Awesome Games Done Quick 2016 set an all-time high in viewership on its first day, peaking at 166,000 viewers during yesterday's Super Mario 64 run. Even a speedrun on Super Monkey Ball attracted 140,000 viewers to the show's Twitch channel.
Bottom line, people are watching, and there's plenty at this show that's worth watching. Here's a rundown of what's been played and what's coming up on the second day.
Polygon's livestream post for Awesome Games Done Quick 2016 is here.
Super Monkey Ball games are a staple of Games Done Quick events. They're well-known, fast-paced and have a nearly unlimited skill cap due to the precision of the tricks involved. It's a game that moves with just enough speed to be comprehensible, but still look almost impossible. This run captures the game's difficulty while having fun and showing off the runner's incredulousness when something goes wrong.
Super Mario 64 this year wasn't the most competitive race, but it was still a great display of skill and showed off what top tier speedrunning is like. There were some goofs and a major flub or two, but the three runners put on a show worth watching, and collected all 120 stars in under 110 minutes.
The co-op run was fantastic for completely different reasons. Super Mario 64 multiplayer began as a romhack for the Nintendo 64, which meant it had limited playability on the console. Wii homebrewers successfully transferred the game to that console, making it more reliable than emulators at the time. Even with the console playability, the game still has some of the glitches and rough edges of a romhack — which the runners took advantage of in a silly, fun and pretty damn fast run.
Monday, Jan. 4
3:50 p.m.: Goof Troop: one player, two controllers:
Goof Troop normally has been run as a cooperative game at Games Done Quick. The strategy is to use Goofy just enough to complete a screen's puzzles before viciously sacrificing him to save seconds at a time. This one-player, two-controllers run carries a physically demanding challenge as all actions require precision and simple button presses can require extensive planning. Yagamoth, the runner, has a history of running games with 1P/2C requirements. His old jam was Secret of Mana, and the skill it requires transfer into the Disney games.
8 p.m.: The Indie Block
The 14-hour Indie Block is the largest grouping of games in AGDQ 2016. It's one of the harder blocks to sift through, with so much variety presented. Some games, like Snapshot and Hotline Miami, are fairly short with a cool hook. Snapshot's main speedrunning trick is to store game elements (such as enemies) to be reused later, and Hotline Miami is all about maximizing murder efficiency. Seeing unfamiliar or unknown games get a speedrun can still be pretty interesting, especially with most indie block runs lasting less than an hour.
8 p.m.: Battleblock Theater
Battleblock Theatre kicks off the Indie Block and is back at AGDQ for a second straight year. Battleblock Theater presents an entirely different challenge to platforming. It's more of a glitchfest, and runners abuse online latency to allow some basic in-game map editing and numerous skips. While the AGDQ 2015 run was a 100 percent completion speedrun, this year's run ignores most collectibles and features "Insane" mode, which limits cooperative players to a single life per level. That adds an extra layer of challenge to an already difficult run. Stamper, the enigmatic narrator for Battleblock Theater, returns to provide commentary.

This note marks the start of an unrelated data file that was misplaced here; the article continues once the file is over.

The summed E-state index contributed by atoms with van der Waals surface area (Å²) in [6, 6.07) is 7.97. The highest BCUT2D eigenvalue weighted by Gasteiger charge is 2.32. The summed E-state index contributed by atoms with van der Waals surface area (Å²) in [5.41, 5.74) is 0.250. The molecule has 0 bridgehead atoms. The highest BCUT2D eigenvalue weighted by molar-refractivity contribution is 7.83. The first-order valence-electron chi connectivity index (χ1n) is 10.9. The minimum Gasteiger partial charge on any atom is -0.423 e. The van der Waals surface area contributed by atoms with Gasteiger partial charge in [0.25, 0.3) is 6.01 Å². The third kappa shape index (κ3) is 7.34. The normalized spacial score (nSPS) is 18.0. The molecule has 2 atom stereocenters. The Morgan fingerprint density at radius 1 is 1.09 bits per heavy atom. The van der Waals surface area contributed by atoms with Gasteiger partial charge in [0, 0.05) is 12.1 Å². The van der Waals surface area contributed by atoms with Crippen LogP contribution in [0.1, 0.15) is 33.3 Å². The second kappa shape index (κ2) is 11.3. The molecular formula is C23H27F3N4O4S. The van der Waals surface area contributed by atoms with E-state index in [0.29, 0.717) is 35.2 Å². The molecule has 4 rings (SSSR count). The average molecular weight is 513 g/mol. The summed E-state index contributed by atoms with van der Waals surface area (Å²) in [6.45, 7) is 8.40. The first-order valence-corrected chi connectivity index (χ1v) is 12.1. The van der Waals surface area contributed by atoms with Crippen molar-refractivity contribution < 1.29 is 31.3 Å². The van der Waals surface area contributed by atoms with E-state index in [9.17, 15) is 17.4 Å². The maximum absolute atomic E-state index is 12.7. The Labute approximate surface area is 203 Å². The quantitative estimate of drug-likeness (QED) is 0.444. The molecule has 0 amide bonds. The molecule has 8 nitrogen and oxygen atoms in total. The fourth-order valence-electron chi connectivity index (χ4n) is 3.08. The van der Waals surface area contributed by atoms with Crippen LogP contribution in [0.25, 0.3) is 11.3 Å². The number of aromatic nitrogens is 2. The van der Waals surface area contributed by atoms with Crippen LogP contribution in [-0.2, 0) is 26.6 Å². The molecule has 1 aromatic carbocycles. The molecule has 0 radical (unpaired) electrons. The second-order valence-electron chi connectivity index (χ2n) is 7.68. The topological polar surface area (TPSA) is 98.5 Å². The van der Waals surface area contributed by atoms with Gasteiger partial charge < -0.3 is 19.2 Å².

Tuesday, Jan. 5
2:30 a.m.: Axiom Verge
Axiom Verge is a 2015 Metroidvania that takes heavy direction from classic Nintendo games. Its difficult combat and in-depth skips provides for both an exciting and interesting run. A speedrun of Super Metroid last year took an unorthodox approach, killing bosses in reverse order. So, for viewers looking for a more normal Metroidvania playthrough, Axiom Verge is one of the key replacements.
8:56 a.m.: Spelunky
There are two Spelunky runs in this year's marathon. One focuses on completing Hell Mode, which always makes for an intense run. Runners face the usual gantlet of difficulty Spelunky brings, but without any time for caution. In Hell Mode, dying in a single hit isn't uncommon in Spelunky. A bit of luck can go a long way, but most of the run is going to come down to high skill and quick reactions.
Alongside the Hell run, is an "all shortcuts" run. Think of it as a series of individual levels, each with a minor task to open up a shortcut. This makes it a rather unique run. Hell and all shortcuts show two very different facets of Spelunky, the normal completion and the individual tasks most casual players go through while learning the game.
How is the fundraising going?
Awesome Games Done Quick raised $97,000 in its first 12 hours, a little short of what AGDQ 2015 raised in the same span. The 12-hour span is important because fundraising tends to slow down after that period, before returning with a huge surge in donations during the last 24 hours.
Awesome Games Done Quick is supporting the Prevent Cancer Foundation. As of publication time, it had raised $130,559.82. Those interested in donating or following the fundraising's progress can do so here.